Copper Harbor Lighthouse

Copper Harbor Lighthouse

Friday, May 25, 2012

Recent Saginaw Trip

I finally looked through all the photos we took on our recent trip to Saginaw.  I got a lot of "to" shots and "from" shots, but I didn't take any "during" shots!  Oh well, I'll tell you about the trip anyway.

We took Cocoa to the dog motel the night before we left Calumet, as we anticipated leaving quite early on the morning of Tuesday, May 8.  We did manage to get on the road before 7:00 a.m., and we began our day in foggy conditions.

Those conditions continued as we made our way south along Lake Superior's Keweenaw Bay.

The fog was lifting when we made our usual stop at The Pines. Gas is cheaper there, so we always stop to fill the tank.

We hopped back in the Traverse and traveled another 5 miles in the fog again to the Hilltop Restaurant in L'Anse.  The Hilltop is the "Home of the Famous Sweetroll."  These cinnamon rolls weigh in at over a pound each!  As long as we're making the trip downstate, we can't pass up the opportunity to get one for Steve's daughter.  We also admit to purchasing a cookie or two while we were there, but those never made it to Saginaw.

As we made our way south and then east to Marquette, we saw periods of blue sky, clouds and fog.



It was quite foggy when we made our next stop at the Huron Mountain Bakery in Marquette.  It's impossible to drive past this place, too.  They have great muffins and bread, and our stomachs were crying out for muffins to make it through the next phase of our trip.

We normally take Hwy. 28 out of Marquette and head east across the top/middle of the Upper Peninsula, but we headed south on Hwy. 41 out of Marquette instead.  This route takes us through some farm land and wooded areas before reaching Hwy. 2.



It was an uneventful trip across the lower section of the Upper Peninsula.  This is what we were seeing by the time we got past the Naubinway area.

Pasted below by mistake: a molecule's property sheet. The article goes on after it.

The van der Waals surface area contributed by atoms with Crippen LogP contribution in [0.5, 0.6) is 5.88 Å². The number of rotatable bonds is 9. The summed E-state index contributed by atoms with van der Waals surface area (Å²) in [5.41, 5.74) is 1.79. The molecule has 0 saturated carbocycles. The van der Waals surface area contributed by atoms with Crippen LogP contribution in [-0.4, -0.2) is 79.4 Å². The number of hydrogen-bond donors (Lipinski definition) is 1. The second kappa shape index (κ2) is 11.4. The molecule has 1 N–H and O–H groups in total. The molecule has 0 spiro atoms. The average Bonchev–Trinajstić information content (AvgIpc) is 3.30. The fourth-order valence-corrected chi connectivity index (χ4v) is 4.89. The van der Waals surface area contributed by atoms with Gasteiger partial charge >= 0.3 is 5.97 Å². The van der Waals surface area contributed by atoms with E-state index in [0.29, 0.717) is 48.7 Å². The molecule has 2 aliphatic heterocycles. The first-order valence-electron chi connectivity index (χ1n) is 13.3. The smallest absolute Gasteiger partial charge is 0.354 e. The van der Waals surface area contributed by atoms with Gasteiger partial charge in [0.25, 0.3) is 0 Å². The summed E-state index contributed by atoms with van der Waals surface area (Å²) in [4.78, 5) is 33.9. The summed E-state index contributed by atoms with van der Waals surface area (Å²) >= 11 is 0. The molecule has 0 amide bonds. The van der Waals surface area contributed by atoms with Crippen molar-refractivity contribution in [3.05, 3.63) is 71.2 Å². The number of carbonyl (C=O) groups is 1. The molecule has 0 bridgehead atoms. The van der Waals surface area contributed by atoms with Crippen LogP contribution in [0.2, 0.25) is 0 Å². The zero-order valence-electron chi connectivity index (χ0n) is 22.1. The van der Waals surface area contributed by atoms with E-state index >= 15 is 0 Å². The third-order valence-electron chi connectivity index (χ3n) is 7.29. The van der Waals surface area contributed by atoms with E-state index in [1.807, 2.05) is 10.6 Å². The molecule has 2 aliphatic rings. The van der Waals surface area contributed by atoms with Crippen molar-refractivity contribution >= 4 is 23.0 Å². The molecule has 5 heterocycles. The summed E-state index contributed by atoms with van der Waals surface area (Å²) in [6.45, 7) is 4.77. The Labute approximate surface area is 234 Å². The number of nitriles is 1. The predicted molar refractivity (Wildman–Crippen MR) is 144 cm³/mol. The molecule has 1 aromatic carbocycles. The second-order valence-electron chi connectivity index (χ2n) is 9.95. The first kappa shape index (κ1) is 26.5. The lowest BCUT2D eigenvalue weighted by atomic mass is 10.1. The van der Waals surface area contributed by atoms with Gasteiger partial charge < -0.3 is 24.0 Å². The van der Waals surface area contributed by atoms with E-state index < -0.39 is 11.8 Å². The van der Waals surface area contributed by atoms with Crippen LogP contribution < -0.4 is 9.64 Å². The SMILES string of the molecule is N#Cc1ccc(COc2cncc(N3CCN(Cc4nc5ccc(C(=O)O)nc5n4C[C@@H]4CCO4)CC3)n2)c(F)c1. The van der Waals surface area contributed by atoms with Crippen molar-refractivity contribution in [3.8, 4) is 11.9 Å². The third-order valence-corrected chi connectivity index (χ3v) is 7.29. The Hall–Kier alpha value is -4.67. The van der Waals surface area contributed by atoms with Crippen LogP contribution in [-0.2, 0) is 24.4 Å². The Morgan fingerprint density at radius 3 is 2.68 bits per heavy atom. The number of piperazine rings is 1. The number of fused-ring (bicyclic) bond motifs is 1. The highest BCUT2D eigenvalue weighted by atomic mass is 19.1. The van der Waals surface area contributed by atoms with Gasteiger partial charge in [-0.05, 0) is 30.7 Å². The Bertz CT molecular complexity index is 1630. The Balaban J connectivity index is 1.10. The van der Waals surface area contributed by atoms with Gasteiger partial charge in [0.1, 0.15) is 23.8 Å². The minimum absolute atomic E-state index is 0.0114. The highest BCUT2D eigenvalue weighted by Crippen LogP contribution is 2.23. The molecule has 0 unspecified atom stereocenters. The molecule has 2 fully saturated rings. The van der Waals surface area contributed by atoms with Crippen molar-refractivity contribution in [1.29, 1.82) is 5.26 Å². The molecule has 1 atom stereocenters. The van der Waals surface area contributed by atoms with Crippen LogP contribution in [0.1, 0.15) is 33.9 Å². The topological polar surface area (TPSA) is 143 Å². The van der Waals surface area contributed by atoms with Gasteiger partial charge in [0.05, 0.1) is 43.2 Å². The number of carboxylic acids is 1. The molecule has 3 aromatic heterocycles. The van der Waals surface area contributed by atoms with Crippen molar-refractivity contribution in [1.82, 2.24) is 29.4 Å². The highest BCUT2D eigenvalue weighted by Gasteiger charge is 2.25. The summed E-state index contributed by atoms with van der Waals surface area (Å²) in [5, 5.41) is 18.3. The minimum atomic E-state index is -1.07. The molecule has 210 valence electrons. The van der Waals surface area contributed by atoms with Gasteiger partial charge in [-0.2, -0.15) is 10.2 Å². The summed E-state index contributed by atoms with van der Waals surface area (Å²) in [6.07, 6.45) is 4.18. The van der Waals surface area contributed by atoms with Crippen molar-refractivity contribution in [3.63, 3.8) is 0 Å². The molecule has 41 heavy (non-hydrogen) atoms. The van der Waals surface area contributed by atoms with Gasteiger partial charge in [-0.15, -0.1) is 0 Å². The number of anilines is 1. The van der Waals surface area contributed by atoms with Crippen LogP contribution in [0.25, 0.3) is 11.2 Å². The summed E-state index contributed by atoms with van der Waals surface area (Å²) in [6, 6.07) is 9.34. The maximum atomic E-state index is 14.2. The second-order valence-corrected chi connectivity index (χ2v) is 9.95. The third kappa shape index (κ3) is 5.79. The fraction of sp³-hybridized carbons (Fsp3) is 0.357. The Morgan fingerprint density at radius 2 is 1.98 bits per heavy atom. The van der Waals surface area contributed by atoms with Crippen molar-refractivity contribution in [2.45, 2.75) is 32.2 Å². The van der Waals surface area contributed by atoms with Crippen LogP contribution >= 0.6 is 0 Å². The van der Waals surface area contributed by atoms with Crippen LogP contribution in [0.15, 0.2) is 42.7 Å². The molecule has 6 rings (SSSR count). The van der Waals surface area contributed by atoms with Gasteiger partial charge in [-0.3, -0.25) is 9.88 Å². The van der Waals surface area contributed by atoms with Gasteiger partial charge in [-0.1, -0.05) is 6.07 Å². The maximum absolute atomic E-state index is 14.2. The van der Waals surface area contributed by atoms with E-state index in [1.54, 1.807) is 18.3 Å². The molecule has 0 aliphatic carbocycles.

BUGS!  They were out in full force.  That made the rest stop quite a bit shorter!  It wasn't long before we were passing by some of the St. Ignace tourist attractions.


Next, it was on to the Mackinac Bridge.

The toll is now up to $4.00 for a two-axle passenger vehicle, but the view alone is worth it.


The Mackinac Bridge was the last thing I photographed until we were on our way home 3 days later.  We had lots to do while in the Saginaw area.  As I wrote in a previous post, we shopped so much that we probably looked like Doomsday Preppers on the trip home.  We visited 3 Dollar General Stores.  Steve is very fond of their popcorn, so he stripped the shelves.  We also visited 3 Tim Horton's in search of their whole bean coffee to take back to the Keweenaw for a friend.  More of our money was left at the following establishments:  Menards, Kroger, Aldi's, Meijer's, Jack's and WalMart.  Steve went to the doctor and we both went to the dentist.  No cavities!  We had a tire rotation and oil change at Draper's, and we went to the Wednesday evening service at Community Baptist Church.  It was nice to spend some time visiting with old friends again.  There were 17 of us at Bob Evans for dinner on Thursday night. 

Steve had a haircut scheduled on Friday morning, and we had planned to hit the road immediately after.  We decided we wanted to spend more time with Steve's daughter and granddaughter, however, so we postponed our trip until Friday afternoon.  We really enjoyed the extra time we had with Carrie and Grace.  It was a beautiful day, so we spent some of it outdoors.